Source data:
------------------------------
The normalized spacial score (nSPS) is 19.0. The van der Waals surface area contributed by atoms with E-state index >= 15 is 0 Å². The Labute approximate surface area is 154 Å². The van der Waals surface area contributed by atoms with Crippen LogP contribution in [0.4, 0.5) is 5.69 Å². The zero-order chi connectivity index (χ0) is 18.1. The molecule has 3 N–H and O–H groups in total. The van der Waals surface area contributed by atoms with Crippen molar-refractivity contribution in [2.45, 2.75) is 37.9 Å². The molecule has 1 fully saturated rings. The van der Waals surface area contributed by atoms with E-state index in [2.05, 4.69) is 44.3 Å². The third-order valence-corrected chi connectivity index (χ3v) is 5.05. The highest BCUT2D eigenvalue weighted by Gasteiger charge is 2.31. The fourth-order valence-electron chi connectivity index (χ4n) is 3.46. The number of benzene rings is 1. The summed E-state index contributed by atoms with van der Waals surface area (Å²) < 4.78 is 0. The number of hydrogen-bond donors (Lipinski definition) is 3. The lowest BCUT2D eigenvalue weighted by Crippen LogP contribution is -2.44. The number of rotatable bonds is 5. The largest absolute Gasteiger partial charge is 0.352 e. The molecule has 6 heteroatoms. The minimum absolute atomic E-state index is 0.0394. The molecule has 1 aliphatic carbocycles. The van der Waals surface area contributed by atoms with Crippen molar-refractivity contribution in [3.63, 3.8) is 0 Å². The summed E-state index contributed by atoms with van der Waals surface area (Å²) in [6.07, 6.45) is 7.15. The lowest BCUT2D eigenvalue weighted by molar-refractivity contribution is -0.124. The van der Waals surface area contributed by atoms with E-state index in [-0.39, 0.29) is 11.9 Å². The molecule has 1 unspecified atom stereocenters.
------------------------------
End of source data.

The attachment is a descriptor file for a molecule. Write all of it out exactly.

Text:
The normalized spacial score (nSPS) is 19.0. The van der Waals surface area contributed by atoms with E-state index >= 15 is 0 Å². The Labute approximate surface area is 154 Å². The van der Waals surface area contributed by atoms with Crippen LogP contribution in [0.4, 0.5) is 5.69 Å². The zero-order chi connectivity index (χ0) is 18.1. The molecule has 3 N–H and O–H groups in total. The van der Waals surface area contributed by atoms with Crippen molar-refractivity contribution in [2.45, 2.75) is 37.9 Å². The molecule has 1 fully saturated rings. The van der Waals surface area contributed by atoms with E-state index in [2.05, 4.69) is 44.3 Å². The third-order valence-corrected chi connectivity index (χ3v) is 5.05. The highest BCUT2D eigenvalue weighted by Gasteiger charge is 2.31. The fourth-order valence-electron chi connectivity index (χ4n) is 3.46. The number of benzene rings is 1. The summed E-state index contributed by atoms with van der Waals surface area (Å²) < 4.78 is 0. The number of hydrogen-bond donors (Lipinski definition) is 3. The lowest BCUT2D eigenvalue weighted by Crippen LogP contribution is -2.44. The number of rotatable bonds is 5. The largest absolute Gasteiger partial charge is 0.352 e. The molecule has 6 heteroatoms. The minimum absolute atomic E-state index is 0.0394. The molecule has 1 aliphatic carbocycles. The van der Waals surface area contributed by atoms with Crippen molar-refractivity contribution in [3.63, 3.8) is 0 Å². The summed E-state index contributed by atoms with van der Waals surface area (Å²) in [6.07, 6.45) is 7.15. The lowest BCUT2D eigenvalue weighted by molar-refractivity contribution is -0.124. The van der Waals surface area contributed by atoms with E-state index in [-0.39, 0.29) is 11.9 Å². The molecule has 1 unspecified atom stereocenters.